A routine sale of Post-War and Contemporary British Art, a category invented nearly six years ago in order to provide a shelter for those British artists not considered to be sufficiently popular or valuable to warrant inclusion in the international Contemporary Art schedule, was illuminated by five bidders engaged in passionate competition for a pharmaceutical or “spot” painting by Damien Hirst (cover lot 133, est. £8,000-12,000) being offered at Christie’s on 22 May. With two abstract canvases by Callum Innes, two relief sculptures by Langlands and Bell and two acrylic shelf sculpture paintings by Julian Opie, it had been consigned by an unidentified German collector and was the first test in auction of Hirst’s market resilience. The successful telephone bidder, calling from Italy, but not necessarily an Italian collector or dealer, paid £28,000 (without premium). His final bill of £32,200 was exactly twice what might have been the retail price being asked by Hirst’s gallery, White Cube, for a similar painting and serves as a reminder that auction is capable of leading as well as following the primary market.
The result, and the method by which the canvas was marketed, has sharply divided opinion. Speaking to The Art Newspaper, leading London private dealer Ivor Braka, who had hoped to acquire the painting but was forced to drop out of the bidding competition, said, “It’s a totally reasonable price. Hirst is a sound and established artist with consistency and logic behind his production and the “spot” paintings are an absolutely integral part of his work.” But other observers were concerned by the regal treatment which Christie’s accorded to a decorative composition which was hardly unique. By some estimates, Hirst has produced more than 100 similar pictures during the last seven or eight years, and the decision to hang this example against black velvet and protected by a rope might be construed as an excessive gesture.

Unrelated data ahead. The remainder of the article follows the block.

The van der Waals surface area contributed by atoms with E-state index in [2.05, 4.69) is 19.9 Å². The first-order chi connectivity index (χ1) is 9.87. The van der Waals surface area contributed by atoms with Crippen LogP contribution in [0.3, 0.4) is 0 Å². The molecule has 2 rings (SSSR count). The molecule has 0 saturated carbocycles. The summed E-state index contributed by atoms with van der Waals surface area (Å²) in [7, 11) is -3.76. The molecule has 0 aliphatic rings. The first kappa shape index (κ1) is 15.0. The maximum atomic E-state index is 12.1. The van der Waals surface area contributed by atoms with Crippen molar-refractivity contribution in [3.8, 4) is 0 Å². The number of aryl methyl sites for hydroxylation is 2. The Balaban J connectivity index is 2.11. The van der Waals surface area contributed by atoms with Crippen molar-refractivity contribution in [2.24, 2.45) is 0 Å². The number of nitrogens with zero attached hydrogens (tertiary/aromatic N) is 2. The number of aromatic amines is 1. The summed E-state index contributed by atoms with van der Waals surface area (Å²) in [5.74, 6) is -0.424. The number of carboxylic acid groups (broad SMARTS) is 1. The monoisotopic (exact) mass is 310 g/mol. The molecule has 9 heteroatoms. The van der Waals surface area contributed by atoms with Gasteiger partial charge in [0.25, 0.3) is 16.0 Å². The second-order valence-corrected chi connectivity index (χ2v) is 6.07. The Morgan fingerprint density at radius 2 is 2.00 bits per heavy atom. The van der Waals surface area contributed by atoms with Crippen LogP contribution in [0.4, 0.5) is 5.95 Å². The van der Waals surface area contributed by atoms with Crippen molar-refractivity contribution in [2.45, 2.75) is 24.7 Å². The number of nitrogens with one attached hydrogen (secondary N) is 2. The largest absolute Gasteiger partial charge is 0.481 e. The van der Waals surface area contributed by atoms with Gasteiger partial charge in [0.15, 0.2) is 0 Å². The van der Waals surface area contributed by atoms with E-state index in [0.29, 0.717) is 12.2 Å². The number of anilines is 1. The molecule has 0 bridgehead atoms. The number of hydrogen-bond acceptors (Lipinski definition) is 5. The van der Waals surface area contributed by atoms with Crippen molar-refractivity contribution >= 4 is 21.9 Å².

A large monochromatic painting of Mornington Crescent (lot 51, est. £50,000-70,000), executed by Frank Auerbach in 1961 and consigned by an American collector, fetched £170,000, the highest price of the afternoon. Elisabeth Frink’s “Lying Down Horse” (lot 86, est. £90,000-130,000) was sold for £98,000, but there were no bids for her “Horse and Rider” (lot 60, est. £140,000-180,000), one of the most significant sculptures of her career, underlining the unpredictability of large sculpture at auction. Prospective purchasers require more time than auction allows for considering the placement of such work and its consignment to a gallery or private dealer would have improved its prospects.
Originally appeared in The Art Newspaper as ‘Spotting the bidders'